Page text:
Our employee, Ed Leibel Jr. had to stack and unstack numerous cases of beer. Ed has been employed by Yuengling for 16 years and was happy to work with us to capture this shot. He helped us move things around and he even let me move pallets around with a hand lift. We added some ambiance to this shot by kicking up some dust. Amy, Regina and Jared went wild with a couple of brooms prior to each take which made for a some really filthy equipment at the end of the day. In hindsight a smoke machine probably would have been more appropriate.
This shot may be my favorite from the entire series. To me, this is an iconic, moody image of a classic brand. It represents hard work, dedication and tradition. It’s everything we originally envisioned when deciding to shoot in this room.
By the time we wrapped up here it was getting on to mid-afternoon. We finished up a late lunch and moved everything down to the cellar room where we would photograph lead brewer, John Callahan. It was during this next shot that I got to drink the best Yuengling ever. The tanks pictured here don’t store beer anymore, but we were right next door to some tanks that did. Jared and I set up our shot while the rest of the team caught up on email and phone calls in the break room next door.
This was another 4 light setup so I was feeling pretty good about my lighting skills. We set up 3 strobes with silver reflectors on them to light the tanks and used one octabox with a grid to light John. Once we had the lighting dialed in we stepped into the break room and had a beer with the rest of the crew and John. Again, I can’t emphasize enough how good this beer was. I’ve been drinking Yuengling for a long time, but never has it been so fresh. And, while we were taking a break I got to talk with John a bit about his experience working for America’s oldest brewery. I talked a little bit about John’s back story in Part 1 so I won’t go into detail here. If you missed it click on this link.
Like everyone else we worked with John was great. He took direction well, was friendly and very generous with his time. I can’t say enough good things about Yuengling employees.
As we finished photographing John, we got word that Dick Yuengling was somewhere on premises. He typically goes back and forth between the old and new breweries in Pottsville and I had been told that if we timed it right we might be able to corner him long enough for a portrait. He’s a busy guy so we knew we had to move fast and make it easy for him. He’s running a company that produces over 2.5 million barrels of beer a year after all. I photographed Dick outside of his office in an alley that is historic to Yuengling. Dick was patient with me while I experimented with different angles and we got some great shots. However, Yuengling opted to license another shot instead of any shots of Dick by himself.
Apparently it was a rare occasion for Dick, his daughter Jennifer, and his daughter Wendy to all be in the same area of the brewery at the same time for more than a few minutes. The shot below was totally unplanned and happened only because Yuengling’s marketing manager saw the opportunity to get a shot of the 3 of them together. We persuaded them to let us photograph them together in the Rathskeller. They agreed so Jared and I hustled all our equipment over to the Rathskeller and set up our shot in less than 20 minutes. Amy, Regina and Jared busted their asses to help me get this shot ready. We were limited by space as the Rathskeller is a narrow bar, but we wanted to make sure that some Yuengling products and the dark wood around the bar were visible in the background.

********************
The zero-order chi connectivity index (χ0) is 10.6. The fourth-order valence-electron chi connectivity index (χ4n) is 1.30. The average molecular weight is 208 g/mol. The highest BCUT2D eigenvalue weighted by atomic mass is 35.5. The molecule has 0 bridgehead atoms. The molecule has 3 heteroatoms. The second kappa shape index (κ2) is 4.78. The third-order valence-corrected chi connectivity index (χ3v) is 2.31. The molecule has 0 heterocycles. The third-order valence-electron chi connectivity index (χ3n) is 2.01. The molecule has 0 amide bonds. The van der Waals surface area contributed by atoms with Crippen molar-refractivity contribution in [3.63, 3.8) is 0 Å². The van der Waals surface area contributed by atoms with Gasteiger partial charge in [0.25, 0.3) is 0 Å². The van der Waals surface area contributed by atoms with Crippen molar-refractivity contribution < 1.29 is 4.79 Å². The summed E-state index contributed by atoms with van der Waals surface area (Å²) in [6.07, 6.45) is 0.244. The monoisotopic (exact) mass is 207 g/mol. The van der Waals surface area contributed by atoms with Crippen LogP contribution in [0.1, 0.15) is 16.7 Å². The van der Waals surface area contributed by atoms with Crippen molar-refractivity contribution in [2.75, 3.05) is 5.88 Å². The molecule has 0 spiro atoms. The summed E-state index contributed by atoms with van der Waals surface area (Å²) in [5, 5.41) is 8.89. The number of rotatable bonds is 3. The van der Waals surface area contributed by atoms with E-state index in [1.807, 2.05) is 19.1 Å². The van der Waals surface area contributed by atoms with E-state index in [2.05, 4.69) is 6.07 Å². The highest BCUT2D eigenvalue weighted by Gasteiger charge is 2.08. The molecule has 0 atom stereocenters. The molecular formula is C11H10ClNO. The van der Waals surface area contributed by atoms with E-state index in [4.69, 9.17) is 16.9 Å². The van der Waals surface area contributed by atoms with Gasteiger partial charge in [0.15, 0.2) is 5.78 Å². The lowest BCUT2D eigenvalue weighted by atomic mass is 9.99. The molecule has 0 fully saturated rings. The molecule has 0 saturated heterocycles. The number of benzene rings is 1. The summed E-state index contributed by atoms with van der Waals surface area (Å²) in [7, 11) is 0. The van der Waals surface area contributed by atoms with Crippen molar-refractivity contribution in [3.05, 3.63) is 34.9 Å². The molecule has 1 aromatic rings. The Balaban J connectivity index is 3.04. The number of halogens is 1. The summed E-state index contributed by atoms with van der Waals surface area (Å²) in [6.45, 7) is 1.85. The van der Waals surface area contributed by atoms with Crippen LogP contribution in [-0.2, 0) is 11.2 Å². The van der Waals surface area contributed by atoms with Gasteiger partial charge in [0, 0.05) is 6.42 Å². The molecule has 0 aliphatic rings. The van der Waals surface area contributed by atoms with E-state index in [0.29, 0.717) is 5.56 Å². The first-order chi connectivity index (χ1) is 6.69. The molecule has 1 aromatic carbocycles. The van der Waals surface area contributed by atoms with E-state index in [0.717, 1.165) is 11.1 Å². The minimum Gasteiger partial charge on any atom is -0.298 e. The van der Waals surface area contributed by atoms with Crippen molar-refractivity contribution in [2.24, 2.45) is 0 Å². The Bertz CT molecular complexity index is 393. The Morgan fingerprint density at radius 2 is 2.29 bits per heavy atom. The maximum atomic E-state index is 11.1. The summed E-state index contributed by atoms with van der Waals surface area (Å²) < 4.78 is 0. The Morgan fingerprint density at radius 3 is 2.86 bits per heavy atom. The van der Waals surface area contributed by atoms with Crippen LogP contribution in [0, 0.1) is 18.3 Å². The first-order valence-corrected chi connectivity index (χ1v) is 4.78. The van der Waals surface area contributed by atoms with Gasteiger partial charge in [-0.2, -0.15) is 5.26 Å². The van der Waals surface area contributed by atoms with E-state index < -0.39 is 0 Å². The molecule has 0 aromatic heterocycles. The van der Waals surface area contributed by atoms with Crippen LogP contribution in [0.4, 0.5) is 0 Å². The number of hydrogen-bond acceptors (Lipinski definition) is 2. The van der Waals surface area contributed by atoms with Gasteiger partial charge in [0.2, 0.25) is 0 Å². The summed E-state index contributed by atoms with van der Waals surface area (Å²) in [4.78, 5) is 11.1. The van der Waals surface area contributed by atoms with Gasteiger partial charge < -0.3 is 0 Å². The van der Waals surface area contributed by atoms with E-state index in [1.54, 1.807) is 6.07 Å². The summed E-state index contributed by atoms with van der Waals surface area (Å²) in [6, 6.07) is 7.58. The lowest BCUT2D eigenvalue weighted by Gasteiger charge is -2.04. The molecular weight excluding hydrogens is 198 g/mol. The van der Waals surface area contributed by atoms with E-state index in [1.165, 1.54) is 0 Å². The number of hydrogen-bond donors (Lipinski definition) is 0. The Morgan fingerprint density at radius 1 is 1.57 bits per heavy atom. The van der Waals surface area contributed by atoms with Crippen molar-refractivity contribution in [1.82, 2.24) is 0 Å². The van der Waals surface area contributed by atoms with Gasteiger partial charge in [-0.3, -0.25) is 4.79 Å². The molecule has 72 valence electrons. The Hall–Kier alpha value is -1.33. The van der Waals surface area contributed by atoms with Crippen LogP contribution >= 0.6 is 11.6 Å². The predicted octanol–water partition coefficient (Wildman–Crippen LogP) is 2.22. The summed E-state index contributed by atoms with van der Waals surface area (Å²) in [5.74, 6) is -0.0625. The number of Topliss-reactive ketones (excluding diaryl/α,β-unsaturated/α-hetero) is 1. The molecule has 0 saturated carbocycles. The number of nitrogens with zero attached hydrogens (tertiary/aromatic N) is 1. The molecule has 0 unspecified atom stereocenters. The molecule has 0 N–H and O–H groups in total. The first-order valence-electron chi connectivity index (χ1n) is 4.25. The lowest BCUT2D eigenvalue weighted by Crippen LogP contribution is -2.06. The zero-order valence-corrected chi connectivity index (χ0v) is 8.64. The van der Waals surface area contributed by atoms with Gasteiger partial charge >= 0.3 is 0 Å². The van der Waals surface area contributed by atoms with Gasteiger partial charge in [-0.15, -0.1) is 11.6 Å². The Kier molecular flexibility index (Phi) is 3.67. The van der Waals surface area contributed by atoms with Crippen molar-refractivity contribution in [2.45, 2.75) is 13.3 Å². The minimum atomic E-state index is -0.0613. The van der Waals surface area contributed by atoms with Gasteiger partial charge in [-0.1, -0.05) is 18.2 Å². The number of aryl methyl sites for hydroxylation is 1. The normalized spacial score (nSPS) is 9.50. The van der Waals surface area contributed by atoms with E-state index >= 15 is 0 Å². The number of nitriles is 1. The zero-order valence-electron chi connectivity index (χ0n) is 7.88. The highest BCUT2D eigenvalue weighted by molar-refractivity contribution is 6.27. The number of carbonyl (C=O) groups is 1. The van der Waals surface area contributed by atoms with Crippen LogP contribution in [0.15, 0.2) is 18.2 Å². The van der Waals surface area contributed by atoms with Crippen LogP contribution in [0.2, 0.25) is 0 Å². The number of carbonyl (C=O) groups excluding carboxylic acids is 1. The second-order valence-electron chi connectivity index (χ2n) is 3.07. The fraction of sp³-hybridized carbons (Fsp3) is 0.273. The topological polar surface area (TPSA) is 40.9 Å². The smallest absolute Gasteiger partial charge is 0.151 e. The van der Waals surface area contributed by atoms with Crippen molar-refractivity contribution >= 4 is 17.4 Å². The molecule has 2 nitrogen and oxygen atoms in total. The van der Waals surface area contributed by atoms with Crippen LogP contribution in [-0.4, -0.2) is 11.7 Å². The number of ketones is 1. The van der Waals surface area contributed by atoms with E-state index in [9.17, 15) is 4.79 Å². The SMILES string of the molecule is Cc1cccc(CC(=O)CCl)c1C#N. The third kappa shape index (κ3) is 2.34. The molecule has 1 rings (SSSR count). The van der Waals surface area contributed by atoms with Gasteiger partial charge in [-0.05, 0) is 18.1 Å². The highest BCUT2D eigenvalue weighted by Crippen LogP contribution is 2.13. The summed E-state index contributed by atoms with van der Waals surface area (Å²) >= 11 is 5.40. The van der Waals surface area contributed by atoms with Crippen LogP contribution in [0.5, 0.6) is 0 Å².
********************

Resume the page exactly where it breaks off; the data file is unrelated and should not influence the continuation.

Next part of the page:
We finished testing light just as the 3 Yuengling family members arrived. I positioned them at the corner of the bar and started firing away. These are three very busy people so I was trying to be respectful of their time, but also wanted to make sure we got the shot we needed. Because it was unplanned I didn’t know exactly what that would look like. We captured a number of great shots, but this image of Dick with his arms around two of his daughters is the image that the marketing department ended up licensing. I think it’s a classic shot of an extremely hard working family and I was really happy I had the opportunity to photograph them together.
As soon as we finished up in the Rathskeller we packed all our equipment and headed outside for our final shot of the day. The old brewery has been in on Mahantongo St. in Pottsville, PA since 1831. It has a ton of history to it and is still 1 of three breweries producing Yuengling beer. It’s a structure that has weathered the Civil War, 2 World Wars and prohibition. And, all that time it was run by 5 generations of Yuengling family members. It’s an icon and it was known from the beginning how important it would be to have a strong image of this building for the 185th Anniversary. We looked to historical photos for inspiration and found a photo from the mid 1800’s that was shot from a similar angle to what we have here.